Suzanne Bloch was the daughter of composer Ernest Bloch. Born in Geneva, Suzanne Bloch originally desired to follow her father into the field of music composition, but her father proved so stressed out at the idea that she decided to pursue a different course of action. On a visit to the household of family friend Albert Einstein in 1928 she heard Einstein's stepdaughter Margot play the Renaissance lute and decided to learn it. In the years before her family finally settled in the United States, Bloch investigated many old manuscripts and early prints in European libraries and learned the then-forgotten art of reading lute tablature.
Starting in the late '30s, Suzanne Bloch began to present concerts of Renaissance lute music in the United States, and at the time she was the only expert lute player on the American scene; she would remain so for many years. Bloch would perform in Elizabethan dress on the lute, then singing lute songs and then move over to the virginal to play a set of keyboard pieces. Bloch's show concluded with Bloch leading a small consort of recorders, which sometimes included her husband, Paul Smith, then head of the mathematics department at Columbia University. Some critics dismissed her as an eccentric and a kook -- the Spanish guitar virtuoso Andrés Segovia once told Bloch her instrument of choice had "too many strings." Nevertheless, Bloch lived well into the era to witness her repertoire, instruments, and working methods widely adopted by others in the "Early Music Movement" beginning in the 1960s.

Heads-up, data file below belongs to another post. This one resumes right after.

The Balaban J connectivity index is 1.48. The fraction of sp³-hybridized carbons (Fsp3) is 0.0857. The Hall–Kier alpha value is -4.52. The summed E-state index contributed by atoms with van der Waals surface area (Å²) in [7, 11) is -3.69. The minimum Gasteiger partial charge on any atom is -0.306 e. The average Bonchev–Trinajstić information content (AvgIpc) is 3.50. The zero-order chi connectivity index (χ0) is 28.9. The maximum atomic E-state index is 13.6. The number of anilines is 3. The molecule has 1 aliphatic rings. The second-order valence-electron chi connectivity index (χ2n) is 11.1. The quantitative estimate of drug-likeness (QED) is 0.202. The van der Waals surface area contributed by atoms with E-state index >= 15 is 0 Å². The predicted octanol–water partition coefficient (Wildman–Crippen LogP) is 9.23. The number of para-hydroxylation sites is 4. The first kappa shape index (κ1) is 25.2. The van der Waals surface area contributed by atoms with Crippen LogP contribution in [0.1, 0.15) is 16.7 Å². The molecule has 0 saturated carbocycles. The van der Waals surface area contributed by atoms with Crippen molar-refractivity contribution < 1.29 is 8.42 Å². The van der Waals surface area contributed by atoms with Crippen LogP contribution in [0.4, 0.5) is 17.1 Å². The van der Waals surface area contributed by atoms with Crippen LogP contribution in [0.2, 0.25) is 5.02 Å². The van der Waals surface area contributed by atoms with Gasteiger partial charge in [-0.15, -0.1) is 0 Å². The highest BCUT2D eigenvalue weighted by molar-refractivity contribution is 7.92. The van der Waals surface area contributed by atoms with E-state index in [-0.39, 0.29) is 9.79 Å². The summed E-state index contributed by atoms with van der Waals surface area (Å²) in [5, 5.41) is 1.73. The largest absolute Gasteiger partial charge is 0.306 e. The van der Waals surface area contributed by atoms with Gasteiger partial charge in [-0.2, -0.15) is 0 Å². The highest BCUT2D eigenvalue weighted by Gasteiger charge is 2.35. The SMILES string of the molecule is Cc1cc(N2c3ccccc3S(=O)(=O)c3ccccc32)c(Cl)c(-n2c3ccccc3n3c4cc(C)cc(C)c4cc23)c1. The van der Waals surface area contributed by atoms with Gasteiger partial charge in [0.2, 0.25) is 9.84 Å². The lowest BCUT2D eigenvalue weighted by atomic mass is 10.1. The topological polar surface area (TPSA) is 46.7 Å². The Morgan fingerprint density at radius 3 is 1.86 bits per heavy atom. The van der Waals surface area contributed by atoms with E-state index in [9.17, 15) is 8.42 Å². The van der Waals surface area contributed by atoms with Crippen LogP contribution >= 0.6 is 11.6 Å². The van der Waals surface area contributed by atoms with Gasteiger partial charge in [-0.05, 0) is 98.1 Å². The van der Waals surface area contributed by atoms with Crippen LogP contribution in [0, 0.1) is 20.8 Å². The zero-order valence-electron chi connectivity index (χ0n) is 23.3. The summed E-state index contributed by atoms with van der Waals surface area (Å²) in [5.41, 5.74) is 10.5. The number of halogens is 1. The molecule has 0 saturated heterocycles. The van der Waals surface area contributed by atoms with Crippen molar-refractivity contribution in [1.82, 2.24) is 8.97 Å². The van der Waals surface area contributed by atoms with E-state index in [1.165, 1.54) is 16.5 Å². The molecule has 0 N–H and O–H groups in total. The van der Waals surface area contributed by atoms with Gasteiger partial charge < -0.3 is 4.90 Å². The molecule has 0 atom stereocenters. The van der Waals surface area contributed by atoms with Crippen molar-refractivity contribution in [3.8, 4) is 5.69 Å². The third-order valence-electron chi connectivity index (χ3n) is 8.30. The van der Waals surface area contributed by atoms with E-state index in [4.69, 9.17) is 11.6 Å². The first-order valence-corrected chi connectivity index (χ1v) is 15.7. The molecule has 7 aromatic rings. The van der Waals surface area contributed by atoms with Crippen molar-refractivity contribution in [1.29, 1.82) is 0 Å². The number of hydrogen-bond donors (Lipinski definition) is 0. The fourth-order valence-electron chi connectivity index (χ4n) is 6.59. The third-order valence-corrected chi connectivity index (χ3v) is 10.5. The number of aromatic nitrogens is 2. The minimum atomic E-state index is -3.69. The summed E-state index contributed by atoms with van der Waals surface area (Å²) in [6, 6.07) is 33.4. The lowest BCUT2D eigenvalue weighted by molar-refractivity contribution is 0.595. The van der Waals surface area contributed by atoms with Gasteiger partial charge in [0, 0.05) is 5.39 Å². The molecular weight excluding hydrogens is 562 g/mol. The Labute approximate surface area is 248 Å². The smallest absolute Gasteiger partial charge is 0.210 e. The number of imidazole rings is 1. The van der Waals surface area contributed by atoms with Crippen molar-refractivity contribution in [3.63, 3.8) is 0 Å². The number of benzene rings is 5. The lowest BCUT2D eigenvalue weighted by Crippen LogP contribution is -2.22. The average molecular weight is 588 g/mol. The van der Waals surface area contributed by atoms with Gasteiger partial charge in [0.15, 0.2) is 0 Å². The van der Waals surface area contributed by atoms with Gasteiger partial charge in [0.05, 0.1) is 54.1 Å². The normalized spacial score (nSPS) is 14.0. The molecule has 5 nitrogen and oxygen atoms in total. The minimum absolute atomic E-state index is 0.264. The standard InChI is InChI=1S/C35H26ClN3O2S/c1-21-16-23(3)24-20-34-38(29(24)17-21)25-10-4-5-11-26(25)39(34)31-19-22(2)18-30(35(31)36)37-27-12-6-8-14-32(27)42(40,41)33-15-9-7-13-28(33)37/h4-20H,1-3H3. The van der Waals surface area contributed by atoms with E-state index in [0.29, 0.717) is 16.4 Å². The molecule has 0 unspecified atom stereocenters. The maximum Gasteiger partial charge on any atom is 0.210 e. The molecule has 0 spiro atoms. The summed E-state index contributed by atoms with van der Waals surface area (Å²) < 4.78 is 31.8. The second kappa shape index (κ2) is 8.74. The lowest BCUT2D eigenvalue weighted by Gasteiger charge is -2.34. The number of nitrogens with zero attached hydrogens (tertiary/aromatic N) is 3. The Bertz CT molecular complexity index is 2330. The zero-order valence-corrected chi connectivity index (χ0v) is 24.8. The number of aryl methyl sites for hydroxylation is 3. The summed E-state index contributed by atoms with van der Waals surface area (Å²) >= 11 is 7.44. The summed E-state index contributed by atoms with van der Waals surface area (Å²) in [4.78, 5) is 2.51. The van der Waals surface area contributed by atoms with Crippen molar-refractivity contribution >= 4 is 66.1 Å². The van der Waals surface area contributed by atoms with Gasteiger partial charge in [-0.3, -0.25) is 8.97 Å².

Suzanne Bloch made recordings in the late '40s, the earliest part of LP era. These were widely distributed on cheap album labels and probably had some impact on the folk revival of the 1950s. From 1974 to 1977, Bloch was president of the American Lute Society, and she taught at the Juilliard School from the 1940s until not long before her death in 2002. Bloch was also a renowned expert on the music of her father and contributed program and liner notes to many performances and recordings of music by Ernest Bloch.